By Robert A. Vella
I just watched the opening two segments of the 4 PM (16:00 PDT) edition of The Weather Channel’s Weather Underground show. It covered the serious 1,000-year flooding event in South Carolina this weekend which dumped more than two feet of rain over much of the state.
The meteorologist who explained the atmospheric conditions that produced the flood noted an upper level low pressure system was lingering over the region for an extended period of time while sucking in moisture from hurricane Joaquin churning to the east out in the Atlantic Ocean. This combination of a cutoff low feeding off a tropical cyclone is a highly unusual occurrence.
The meteorologist also noted that changing jet stream patterns in recent years from a prevailing west-to-east flow (at these latitudes) to a more meandering north-south direction are responsible for the increasing frequency of cutoff lows and stationary high pressure systems (which are causing severe droughts in the west). Although he did not specify the cause of this change in the jet stream (which leading climatologists attribute to global warming), he did equate it to the 10,000-year flood that devastated Atlanta, Georgia in 2009.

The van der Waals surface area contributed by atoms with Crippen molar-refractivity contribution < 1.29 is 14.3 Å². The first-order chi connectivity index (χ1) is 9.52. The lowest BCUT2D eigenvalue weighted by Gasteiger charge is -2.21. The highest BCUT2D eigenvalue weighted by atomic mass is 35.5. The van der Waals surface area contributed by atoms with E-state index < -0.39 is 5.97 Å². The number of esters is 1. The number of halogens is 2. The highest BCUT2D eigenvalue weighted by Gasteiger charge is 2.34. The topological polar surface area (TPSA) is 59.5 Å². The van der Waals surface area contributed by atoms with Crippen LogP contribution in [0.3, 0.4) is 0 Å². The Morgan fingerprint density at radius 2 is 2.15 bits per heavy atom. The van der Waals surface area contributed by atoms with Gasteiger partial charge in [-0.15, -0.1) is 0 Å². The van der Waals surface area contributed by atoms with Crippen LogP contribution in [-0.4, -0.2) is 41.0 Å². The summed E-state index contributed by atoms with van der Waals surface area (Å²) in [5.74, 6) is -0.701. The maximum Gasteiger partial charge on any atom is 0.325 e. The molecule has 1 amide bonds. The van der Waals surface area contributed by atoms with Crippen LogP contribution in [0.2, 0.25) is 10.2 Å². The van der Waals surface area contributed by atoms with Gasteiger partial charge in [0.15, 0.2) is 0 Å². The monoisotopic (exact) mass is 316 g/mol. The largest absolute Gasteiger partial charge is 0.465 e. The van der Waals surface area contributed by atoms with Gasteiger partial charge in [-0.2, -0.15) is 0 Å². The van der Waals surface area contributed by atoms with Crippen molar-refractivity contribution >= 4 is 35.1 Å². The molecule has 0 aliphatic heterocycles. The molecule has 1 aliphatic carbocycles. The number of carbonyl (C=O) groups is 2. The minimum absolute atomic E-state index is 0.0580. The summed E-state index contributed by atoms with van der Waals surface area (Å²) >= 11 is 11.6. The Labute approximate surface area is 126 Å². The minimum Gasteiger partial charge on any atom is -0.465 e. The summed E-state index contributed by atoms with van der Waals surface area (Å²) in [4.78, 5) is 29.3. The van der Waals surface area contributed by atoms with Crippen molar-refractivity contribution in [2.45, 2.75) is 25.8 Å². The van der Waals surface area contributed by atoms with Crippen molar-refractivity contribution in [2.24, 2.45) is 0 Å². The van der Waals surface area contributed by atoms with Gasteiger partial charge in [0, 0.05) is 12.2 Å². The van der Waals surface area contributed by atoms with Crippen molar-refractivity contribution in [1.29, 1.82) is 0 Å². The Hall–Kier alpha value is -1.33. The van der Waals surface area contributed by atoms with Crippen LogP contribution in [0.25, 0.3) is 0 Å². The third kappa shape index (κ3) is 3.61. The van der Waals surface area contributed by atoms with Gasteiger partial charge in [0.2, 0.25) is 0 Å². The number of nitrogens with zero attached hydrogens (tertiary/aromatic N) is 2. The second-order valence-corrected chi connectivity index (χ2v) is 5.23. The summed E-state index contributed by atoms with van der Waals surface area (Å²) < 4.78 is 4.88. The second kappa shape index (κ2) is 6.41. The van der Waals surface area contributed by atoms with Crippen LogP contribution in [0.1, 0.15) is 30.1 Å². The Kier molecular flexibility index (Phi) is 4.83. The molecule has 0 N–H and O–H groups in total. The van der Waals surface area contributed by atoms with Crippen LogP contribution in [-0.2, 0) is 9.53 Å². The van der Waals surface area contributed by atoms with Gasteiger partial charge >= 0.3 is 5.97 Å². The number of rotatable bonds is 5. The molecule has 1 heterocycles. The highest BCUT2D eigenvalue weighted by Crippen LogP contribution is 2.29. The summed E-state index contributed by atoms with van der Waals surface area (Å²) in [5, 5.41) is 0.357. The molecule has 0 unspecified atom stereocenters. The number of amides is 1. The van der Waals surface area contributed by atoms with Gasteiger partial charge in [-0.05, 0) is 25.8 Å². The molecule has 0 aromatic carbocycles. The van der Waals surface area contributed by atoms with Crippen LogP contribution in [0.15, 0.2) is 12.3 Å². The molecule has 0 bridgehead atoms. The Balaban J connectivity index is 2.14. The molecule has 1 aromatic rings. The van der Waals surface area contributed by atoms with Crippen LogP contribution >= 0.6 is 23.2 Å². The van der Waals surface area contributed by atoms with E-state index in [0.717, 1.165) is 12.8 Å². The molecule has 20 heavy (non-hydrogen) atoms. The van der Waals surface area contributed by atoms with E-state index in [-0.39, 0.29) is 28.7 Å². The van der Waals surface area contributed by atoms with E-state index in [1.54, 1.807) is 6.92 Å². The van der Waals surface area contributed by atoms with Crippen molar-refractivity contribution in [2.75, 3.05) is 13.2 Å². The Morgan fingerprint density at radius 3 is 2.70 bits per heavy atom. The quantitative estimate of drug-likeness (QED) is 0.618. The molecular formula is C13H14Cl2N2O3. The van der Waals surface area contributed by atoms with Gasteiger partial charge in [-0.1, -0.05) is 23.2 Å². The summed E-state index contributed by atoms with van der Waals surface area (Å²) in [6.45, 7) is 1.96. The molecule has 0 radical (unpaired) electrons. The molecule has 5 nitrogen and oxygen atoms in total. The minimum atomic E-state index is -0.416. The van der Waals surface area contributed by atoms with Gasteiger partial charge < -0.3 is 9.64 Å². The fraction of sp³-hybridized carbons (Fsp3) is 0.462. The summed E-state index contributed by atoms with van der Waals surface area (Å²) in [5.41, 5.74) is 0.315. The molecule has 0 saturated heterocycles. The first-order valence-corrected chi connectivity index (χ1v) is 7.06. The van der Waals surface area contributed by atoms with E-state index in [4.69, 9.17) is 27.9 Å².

In neither instance did he use any terms relatable to climate change; however, the show’s host quickly shifted the discussion towards an irrelevant point when this meteorologist described – for the second time – the jet stream’s apparent change in recent years.
It seemed obvious to me that these weather reporters were consciously trying not to make any direct linkage between extreme weather events and climate change. I must presume that they were instructed not to do so. Science doesn’t work very well hidden within a conspiracy.